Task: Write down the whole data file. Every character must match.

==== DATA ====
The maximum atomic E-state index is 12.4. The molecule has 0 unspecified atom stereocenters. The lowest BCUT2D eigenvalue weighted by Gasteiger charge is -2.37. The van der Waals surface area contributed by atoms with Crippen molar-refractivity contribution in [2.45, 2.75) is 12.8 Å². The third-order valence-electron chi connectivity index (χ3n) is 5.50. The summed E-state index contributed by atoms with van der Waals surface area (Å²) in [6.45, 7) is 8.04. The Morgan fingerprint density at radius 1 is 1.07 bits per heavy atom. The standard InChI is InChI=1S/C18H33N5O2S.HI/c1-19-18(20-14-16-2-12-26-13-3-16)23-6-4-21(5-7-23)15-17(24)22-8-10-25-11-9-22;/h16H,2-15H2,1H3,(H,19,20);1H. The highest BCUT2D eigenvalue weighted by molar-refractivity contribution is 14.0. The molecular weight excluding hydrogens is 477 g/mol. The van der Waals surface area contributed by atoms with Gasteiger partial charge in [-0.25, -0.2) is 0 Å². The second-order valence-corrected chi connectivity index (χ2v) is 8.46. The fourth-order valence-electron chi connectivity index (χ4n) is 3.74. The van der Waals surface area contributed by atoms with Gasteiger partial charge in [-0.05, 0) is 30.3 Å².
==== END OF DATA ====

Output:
The maximum atomic E-state index is 12.4. The molecule has 0 unspecified atom stereocenters. The lowest BCUT2D eigenvalue weighted by Gasteiger charge is -2.37. The van der Waals surface area contributed by atoms with Crippen molar-refractivity contribution in [2.45, 2.75) is 12.8 Å². The third-order valence-electron chi connectivity index (χ3n) is 5.50. The summed E-state index contributed by atoms with van der Waals surface area (Å²) in [6.45, 7) is 8.04. The Morgan fingerprint density at radius 1 is 1.07 bits per heavy atom. The standard InChI is InChI=1S/C18H33N5O2S.HI/c1-19-18(20-14-16-2-12-26-13-3-16)23-6-4-21(5-7-23)15-17(24)22-8-10-25-11-9-22;/h16H,2-15H2,1H3,(H,19,20);1H. The highest BCUT2D eigenvalue weighted by molar-refractivity contribution is 14.0. The molecular weight excluding hydrogens is 477 g/mol. The van der Waals surface area contributed by atoms with Gasteiger partial charge in [-0.25, -0.2) is 0 Å². The second-order valence-corrected chi connectivity index (χ2v) is 8.46. The fourth-order valence-electron chi connectivity index (χ4n) is 3.74. The van der Waals surface area contributed by atoms with Gasteiger partial charge in [-0.05, 0) is 30.3 Å².